Peanut allergy requires stringent avoidance and management plans as it is one of the most common food allergies in children, adolescents, and adults.3 For more information on strategies like food restrictions and food lists, see Restrictions & lists.

It is important to understand the meaning of precautionary warnings such as “may contain”.

These precautionary statements are put on by food manufacturers at their own discretion.

Products with a “may contain” warning could be problematic for individuals with life-threatening food allergies if ingested. If there is a warning, it is possible that the food contains traces of the allergen.

Food-allergic people should not eat products with a “may contain” warning.

Foods with a precautionary warning should not be an issue if they are consumed by non-allergic children in the presence of older children with food allergies.

Regular hand washing, cleansing of surfaces, and adult supervision of young children while eating are still advised as a precautionary measure.

Author:  AdairBear [ Thu Apr 30, 2009 3:34 pm ]
Post subject: 

Thank you so much for all the information, it has helped a lot! Ia m going through all the food in the house and getting rid of anything we aren't sure about.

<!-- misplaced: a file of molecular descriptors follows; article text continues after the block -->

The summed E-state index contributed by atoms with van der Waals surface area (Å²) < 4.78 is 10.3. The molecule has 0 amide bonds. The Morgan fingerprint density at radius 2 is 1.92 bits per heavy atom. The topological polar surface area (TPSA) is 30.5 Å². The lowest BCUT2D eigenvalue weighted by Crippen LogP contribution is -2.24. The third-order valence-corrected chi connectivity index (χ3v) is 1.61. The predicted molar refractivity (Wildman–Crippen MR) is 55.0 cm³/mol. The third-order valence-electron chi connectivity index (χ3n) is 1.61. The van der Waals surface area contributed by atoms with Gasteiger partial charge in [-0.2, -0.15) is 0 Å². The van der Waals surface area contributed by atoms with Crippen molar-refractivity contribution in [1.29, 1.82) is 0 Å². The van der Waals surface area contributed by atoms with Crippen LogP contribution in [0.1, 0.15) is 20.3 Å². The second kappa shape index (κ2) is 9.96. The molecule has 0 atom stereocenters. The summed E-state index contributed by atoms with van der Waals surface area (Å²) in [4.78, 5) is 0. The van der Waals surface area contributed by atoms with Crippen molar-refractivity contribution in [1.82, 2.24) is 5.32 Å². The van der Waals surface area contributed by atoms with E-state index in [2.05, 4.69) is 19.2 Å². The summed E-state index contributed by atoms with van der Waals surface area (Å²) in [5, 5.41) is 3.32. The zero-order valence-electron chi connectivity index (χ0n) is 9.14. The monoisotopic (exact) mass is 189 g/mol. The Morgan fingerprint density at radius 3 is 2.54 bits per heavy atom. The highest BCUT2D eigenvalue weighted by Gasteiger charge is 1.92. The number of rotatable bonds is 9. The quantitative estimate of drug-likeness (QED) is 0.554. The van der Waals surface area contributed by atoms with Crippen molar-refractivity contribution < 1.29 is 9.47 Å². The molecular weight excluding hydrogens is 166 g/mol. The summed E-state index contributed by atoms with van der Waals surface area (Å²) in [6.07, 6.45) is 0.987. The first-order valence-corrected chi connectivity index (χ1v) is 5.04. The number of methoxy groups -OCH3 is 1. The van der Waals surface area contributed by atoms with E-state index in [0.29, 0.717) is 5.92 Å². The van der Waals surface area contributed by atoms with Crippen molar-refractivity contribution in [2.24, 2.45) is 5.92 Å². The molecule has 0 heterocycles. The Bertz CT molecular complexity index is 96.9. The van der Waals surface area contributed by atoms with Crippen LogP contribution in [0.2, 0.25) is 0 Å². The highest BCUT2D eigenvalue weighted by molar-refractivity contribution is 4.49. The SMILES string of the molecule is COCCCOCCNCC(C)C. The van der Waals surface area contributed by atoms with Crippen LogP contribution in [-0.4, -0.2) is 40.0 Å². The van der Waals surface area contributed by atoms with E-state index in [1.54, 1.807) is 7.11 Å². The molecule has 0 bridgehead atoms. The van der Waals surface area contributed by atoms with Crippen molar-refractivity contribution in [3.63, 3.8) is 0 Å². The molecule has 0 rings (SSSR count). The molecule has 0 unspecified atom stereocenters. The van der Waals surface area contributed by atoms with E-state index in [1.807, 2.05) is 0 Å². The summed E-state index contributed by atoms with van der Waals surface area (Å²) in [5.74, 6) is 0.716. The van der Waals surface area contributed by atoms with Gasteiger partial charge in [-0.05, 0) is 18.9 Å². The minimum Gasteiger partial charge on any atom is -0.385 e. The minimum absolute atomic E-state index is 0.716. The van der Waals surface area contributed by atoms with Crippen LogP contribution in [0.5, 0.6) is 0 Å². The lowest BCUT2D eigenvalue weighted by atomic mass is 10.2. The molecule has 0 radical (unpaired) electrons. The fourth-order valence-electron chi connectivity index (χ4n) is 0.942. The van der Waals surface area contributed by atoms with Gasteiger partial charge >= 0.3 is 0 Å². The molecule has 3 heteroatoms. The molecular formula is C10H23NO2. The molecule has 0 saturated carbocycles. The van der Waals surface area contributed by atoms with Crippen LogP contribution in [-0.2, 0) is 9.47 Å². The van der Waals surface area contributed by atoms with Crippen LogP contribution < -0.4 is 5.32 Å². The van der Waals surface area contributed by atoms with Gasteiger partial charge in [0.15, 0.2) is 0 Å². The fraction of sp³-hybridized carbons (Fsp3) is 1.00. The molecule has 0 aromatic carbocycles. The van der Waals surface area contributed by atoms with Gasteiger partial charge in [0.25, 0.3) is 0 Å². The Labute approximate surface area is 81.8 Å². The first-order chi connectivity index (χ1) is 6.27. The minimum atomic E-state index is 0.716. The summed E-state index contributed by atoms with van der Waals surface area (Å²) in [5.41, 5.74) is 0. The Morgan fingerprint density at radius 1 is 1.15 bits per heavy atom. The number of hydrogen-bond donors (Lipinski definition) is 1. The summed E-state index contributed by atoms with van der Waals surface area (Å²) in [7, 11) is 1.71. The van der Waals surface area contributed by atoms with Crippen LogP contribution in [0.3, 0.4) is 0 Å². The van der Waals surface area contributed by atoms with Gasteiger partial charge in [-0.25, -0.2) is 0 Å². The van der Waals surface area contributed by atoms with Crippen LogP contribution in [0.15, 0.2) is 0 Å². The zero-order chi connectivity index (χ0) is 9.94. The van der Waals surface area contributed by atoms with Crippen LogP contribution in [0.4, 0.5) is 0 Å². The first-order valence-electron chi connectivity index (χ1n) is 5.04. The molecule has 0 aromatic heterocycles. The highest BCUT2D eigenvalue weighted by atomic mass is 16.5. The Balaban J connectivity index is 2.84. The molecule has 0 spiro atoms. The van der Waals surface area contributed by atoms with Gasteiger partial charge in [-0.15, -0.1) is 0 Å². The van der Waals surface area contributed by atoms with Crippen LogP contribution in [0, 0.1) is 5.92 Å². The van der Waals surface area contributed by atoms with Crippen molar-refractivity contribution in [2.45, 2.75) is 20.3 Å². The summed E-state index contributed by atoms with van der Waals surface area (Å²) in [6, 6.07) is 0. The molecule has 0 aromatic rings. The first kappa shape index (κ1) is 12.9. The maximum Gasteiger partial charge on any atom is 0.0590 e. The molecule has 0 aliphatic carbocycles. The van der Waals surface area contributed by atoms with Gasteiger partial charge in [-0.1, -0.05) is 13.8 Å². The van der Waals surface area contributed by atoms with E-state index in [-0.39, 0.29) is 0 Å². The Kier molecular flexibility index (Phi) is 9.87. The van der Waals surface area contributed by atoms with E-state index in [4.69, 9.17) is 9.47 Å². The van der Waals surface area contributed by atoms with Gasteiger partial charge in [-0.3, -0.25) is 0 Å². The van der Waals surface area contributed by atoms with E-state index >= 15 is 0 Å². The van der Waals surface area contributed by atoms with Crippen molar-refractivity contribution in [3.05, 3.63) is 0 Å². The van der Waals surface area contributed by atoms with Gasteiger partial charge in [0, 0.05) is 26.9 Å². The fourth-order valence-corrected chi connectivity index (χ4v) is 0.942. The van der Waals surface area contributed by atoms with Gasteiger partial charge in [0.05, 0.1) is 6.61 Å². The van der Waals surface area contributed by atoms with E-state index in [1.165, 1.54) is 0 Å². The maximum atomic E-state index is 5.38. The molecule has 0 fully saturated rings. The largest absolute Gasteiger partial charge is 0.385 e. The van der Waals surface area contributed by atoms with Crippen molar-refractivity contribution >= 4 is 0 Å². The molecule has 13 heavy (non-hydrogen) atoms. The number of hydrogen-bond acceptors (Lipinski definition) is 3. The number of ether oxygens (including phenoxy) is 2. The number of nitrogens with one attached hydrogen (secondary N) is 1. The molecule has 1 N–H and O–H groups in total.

Author:  Becky [ Thu Apr 30, 2009 4:51 pm ]
Post subject: 

When we did our food purge, we threw out anything open. Even a box of crakers that are peanut free may have been eaten while peanut butter was in the house, so we decided to start fresh.

Author:  AnnaMarie [ Sat May 02, 2009 1:32 pm ]
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First I want to comment on the label may contain. There's a reason they use the word may. It might contain it or it might not. Possibly you son has not reacted to it because the products you purchased were near the end of the line and the peanut residue was gone. You might not always be so lucky. It's also possible he was not sensitive enough to peanut to react to it -- but how sensitive a person is can change over time. The more of it he eats, the more chance he will start to react to even trace amounts of it.

If anyone here follows studies, is it still the belief that total avoidance gives a better chance of outgrowing an allergy? (As an adult with pa I don't really follow those studies, but I know that's what the scientific community used to say.)


Are there particular products you would like to know safe options for?

DARE - cookies and candies
Chapman's - ice cream products (are they available out west?)
Spitz - sunflower and pumpkin seads
Golden Nonuts Peabutter - peanut butter substitute made from peas

Author:  walooet [ Tue May 05, 2009 1:43 pm ]